Voting_0025-sm72As was the case for all other speeches that day, Heredia's talk focused on his accomplishments and his pride in having served the party as executive director and role in the multiple victories in 2012.

In a move that surprised everyone for its vitriol, Campas trounced Heredia in his speech and tried to tie multiple
complaints about the party to Heridia. The extreme negativity was so shocking to the PCs that at one point it sounded like the English Parliament with multiple groaning, booing, and asking him to stop. The negativity didn't go over
well, and Heredia won by a significant majority. Personally, I think that although Heredia should own some of the complaints— so should Cherny and the other members of the ADP board– many of whom are no longer officers because they didn't run or they lost on Saturday (Young, Woodbrey, Thomas, and Campas).

It's a whole new ball game, folks. Stay tuned for what happens next.

Photo captions

Top: Welcome and call to order at Dobson High School in Mesa.

Middle: Verdugo with Rose Lopez and Vince Rabago.

Bottom: The voting process.

More photos on my Tucson Progressive Facebook page here.

 

 

 

 

PDA Tucson’s Phil Lopes runs for Dem Party Vice Chair

by Pamela Powers Hannley

On Saturday, January 26, 2013, the Arizona Democratic Party will hold its reorganization meeting in Phoenix. New state party officers will be elected by elected precinct committee (PC) people. If you are a progressive and an elected, please consider voting for Phil Lopes. If you are a PC and can't make the meeting, contact your legislative district chair and give someone your proxy vote. Here is the proxy form. 

Below is Lopes' candidate statement…

Phil Lopes for Vice Chair

Dear AZ State Democratic Committee member,
This letter is to ask for your vote for the position of Vice-Chair of the AZ Democratic Party. I would be honored to have your support and vote. I am running for Vice-Chair to:
  • strengthen the party, especially in public policy advocacy, and,
  • to improve the public’s perception of the Party

Although the Party raises money during campaign season, it does not advocate with candidates, elected officials or the public at large for policy positions that reflect the values of Democrats. This is one reason why the public perceives Democrats and Republicans as not very different. For example, during the recent campaign, I heard no mention of developing a fairer tax system. This is inconceivable given that our State tax structure is way too sales tax reliant and the sales tax hits the poor the hardest. Likewise, most Democrats feel that there is too much money spent on campaigns but too many of our candidates chose not to run using Clean Elections.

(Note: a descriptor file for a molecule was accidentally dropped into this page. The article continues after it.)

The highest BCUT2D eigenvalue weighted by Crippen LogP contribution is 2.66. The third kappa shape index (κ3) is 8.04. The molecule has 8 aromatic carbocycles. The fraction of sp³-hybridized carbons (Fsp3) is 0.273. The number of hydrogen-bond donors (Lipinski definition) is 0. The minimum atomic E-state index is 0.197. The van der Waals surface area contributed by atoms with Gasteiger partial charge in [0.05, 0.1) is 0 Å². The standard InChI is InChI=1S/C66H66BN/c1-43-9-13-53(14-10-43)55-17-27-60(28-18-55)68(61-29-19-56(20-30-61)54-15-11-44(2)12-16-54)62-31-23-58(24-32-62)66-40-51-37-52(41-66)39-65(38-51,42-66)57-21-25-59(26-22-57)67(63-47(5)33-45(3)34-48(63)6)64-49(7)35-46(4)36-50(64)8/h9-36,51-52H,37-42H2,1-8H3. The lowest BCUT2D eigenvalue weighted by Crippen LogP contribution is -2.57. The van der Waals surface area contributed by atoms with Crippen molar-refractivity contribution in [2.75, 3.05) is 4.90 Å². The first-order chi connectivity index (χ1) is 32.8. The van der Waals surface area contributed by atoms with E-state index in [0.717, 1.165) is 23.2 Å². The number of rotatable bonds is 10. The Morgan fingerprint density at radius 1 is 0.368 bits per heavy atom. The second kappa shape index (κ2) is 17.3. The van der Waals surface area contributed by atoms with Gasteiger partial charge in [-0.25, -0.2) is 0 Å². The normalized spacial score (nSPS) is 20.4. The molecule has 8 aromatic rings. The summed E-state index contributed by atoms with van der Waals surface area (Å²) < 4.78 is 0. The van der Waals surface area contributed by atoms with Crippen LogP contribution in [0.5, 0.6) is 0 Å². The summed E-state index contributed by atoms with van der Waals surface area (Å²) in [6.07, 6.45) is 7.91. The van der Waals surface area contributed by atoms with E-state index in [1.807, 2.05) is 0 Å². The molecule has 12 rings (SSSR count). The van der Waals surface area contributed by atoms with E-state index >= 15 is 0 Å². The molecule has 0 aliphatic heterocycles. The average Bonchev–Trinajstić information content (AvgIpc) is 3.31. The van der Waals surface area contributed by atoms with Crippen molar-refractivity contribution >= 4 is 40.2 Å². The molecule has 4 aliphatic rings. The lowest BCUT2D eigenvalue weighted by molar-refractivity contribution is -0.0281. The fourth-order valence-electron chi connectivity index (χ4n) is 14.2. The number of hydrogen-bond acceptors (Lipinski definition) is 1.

In my view, the Party has rarely advocated for policy positions. It may be that it is uncomfortable in doing so or that effective policy advocacy is difficult, which it is. But that does not mean that we should not try to distinguish ourselves from Republicans, to “walk the talk” for our values. One theme that I have consistently heard in my 30+ years in the AZ Party is that the resolutions we pass are not adequately implemented, pushed, both within and outside the Party. For example, I was involved in getting a resolution passed supporting single payer health care in the mid-80s, but to my knowledge nothing was ever done with it until I introduced a single payer bill, twice, in the Legislature.
In addition to the direction I want to move the Party, I think my experience speaks strongly to my ability to be an effective Vice-Chair. I served eight years in the AZ House, for four of those years as House Democratic Leader. During my time as Leader I instituted the practice of regular reports to the State Committee. Also during my time as Leader I was deeply involved in Legislative campaigns, which in 2006 resulted in the House Democratic Caucus growing to 27 members, the most we have ever had. I was Chair of my Legislative District in the 80s, and have served on both the Pima County Executive Committee and on the State Committee. I was a surrogate for Terry Goddard when he ran for Governor and for Andre Cherny when he ran for Treasurer.
If you have any questions regarding this statement or my candidacy in general, please contact me at lopesphil@gmail.com or 520-861-7654. I look forward to your support.
Regards,
Phil Lopes